Noam Chomsky gave a talk in London last week in which he explained how protests against the Iraq War actually had a positive effect:
“There is a lot of comparison between opposition to the Iraq war with opposition to the Vietnam war, but people tend to forget that at first there was almost no opposition to the Vietnam war,” said Chomsky.
“In the Iraq war, there were massive international protests before it officially started… and it had an effect. The United Sates could not use the tactics used in Vietnam: there was no saturation bombing by B52s, so there was no chemical warfare – (the Iraq war was) horrible enough, but it could have been a lot worse,” he said.
“And furthermore, the Bush administration had to back down on its war aims, step by step,” he added.
“It had to allow elections, which it did not want to do: mainly a victory for non-Iraqi protests. They could kill insurgents; they couldn’t deal hundreds of thousands of people in the streets. Their hands were tied by the domestic constraints. They finally had to abandon – officially at least – virtually all the war aims,” said Chomsky.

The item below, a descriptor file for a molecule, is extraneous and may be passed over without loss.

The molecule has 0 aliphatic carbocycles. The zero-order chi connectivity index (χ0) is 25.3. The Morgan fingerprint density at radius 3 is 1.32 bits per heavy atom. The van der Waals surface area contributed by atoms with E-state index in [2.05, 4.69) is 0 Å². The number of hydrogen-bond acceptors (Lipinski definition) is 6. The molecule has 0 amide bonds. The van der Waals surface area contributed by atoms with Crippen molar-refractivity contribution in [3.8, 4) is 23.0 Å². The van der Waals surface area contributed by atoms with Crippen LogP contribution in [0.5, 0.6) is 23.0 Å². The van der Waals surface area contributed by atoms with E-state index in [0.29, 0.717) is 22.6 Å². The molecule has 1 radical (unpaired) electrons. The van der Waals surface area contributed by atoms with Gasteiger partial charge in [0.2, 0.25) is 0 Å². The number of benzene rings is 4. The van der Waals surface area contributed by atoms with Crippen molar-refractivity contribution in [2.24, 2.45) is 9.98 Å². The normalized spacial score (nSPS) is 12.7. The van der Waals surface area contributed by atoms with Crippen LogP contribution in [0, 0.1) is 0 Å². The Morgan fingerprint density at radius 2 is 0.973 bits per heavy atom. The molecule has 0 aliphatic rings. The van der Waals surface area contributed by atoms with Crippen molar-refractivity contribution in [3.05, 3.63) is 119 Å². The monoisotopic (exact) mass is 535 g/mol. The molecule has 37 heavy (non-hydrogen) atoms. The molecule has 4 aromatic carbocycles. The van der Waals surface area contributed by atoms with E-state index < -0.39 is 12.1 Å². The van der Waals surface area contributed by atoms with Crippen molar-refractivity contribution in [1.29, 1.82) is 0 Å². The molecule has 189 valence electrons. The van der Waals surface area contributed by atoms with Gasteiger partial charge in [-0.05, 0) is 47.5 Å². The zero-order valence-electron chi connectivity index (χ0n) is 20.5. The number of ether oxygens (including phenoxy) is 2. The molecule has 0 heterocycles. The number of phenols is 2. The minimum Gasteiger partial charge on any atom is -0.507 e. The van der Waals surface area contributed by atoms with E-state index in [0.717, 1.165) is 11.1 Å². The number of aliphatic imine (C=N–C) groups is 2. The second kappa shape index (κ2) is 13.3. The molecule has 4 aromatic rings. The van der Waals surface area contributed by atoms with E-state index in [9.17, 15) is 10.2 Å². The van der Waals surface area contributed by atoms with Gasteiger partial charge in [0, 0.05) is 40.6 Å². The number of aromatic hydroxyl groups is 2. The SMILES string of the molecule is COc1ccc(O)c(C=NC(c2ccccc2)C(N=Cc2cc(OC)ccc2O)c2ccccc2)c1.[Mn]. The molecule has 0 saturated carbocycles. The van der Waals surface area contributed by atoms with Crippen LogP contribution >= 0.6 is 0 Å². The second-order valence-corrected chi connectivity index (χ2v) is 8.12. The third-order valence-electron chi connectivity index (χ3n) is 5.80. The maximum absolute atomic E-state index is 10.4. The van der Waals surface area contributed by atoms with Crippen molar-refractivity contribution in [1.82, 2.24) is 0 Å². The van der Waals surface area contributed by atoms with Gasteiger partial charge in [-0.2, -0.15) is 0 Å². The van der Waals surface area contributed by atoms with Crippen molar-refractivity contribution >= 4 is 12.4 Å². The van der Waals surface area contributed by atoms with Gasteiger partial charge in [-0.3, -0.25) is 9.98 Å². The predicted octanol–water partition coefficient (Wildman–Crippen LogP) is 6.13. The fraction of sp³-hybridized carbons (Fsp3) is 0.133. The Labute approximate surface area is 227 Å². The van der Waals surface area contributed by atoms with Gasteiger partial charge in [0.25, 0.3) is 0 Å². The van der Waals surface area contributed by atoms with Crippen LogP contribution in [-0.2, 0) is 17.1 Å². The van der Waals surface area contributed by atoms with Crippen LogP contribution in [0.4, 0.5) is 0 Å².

“As late as November 2007, the US was still insisting that the ‘Status of Forces Agreement’ allow for an indefinite US military presence and privileged access to Iraq’s resources by US investors – well they didn’t get that on paper at least. They had to back down. OK, Iraq is a horror story but it could have been a lot worse,” he said
“So yes, protests can do something. When there is no protest and no attention, a power just goes wild, just like in Cambodia and northern Louse,” he added.
Not only was this analysis surprising coming from Chomsky—as opposed to, say, Howard Zinn—but it is just surprising in general. When it comes to dissecting the opposition to the Iraq War, one tends to hear more about the way in which it fizzled out after the invasion. While that’s still worthy of despair, this shows that we shouldn’t write off the power of protest, no matter how small or scattered.